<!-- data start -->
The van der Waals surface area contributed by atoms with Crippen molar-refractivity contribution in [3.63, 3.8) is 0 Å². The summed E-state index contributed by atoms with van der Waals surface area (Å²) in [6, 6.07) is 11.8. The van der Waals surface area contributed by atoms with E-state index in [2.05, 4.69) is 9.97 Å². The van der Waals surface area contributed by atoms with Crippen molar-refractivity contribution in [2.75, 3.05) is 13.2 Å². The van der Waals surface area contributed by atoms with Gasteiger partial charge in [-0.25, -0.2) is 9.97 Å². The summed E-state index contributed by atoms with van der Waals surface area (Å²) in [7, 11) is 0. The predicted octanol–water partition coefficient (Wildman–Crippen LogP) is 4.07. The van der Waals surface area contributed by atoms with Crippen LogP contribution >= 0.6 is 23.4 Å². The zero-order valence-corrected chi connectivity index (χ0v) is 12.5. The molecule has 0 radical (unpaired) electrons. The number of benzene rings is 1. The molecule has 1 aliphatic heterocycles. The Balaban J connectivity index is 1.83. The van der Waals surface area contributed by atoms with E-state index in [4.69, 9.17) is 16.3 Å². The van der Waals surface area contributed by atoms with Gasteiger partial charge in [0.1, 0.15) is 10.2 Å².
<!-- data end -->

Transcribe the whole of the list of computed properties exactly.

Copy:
The van der Waals surface area contributed by atoms with Crippen molar-refractivity contribution in [3.63, 3.8) is 0 Å². The summed E-state index contributed by atoms with van der Waals surface area (Å²) in [6, 6.07) is 11.8. The van der Waals surface area contributed by atoms with E-state index in [2.05, 4.69) is 9.97 Å². The van der Waals surface area contributed by atoms with Crippen molar-refractivity contribution in [2.75, 3.05) is 13.2 Å². The van der Waals surface area contributed by atoms with Gasteiger partial charge in [-0.25, -0.2) is 9.97 Å². The summed E-state index contributed by atoms with van der Waals surface area (Å²) in [7, 11) is 0. The predicted octanol–water partition coefficient (Wildman–Crippen LogP) is 4.07. The van der Waals surface area contributed by atoms with Crippen LogP contribution >= 0.6 is 23.4 Å². The zero-order valence-corrected chi connectivity index (χ0v) is 12.5. The molecule has 0 radical (unpaired) electrons. The number of benzene rings is 1. The molecule has 1 aliphatic heterocycles. The Balaban J connectivity index is 1.83. The van der Waals surface area contributed by atoms with E-state index in [4.69, 9.17) is 16.3 Å². The van der Waals surface area contributed by atoms with Gasteiger partial charge in [0.1, 0.15) is 10.2 Å².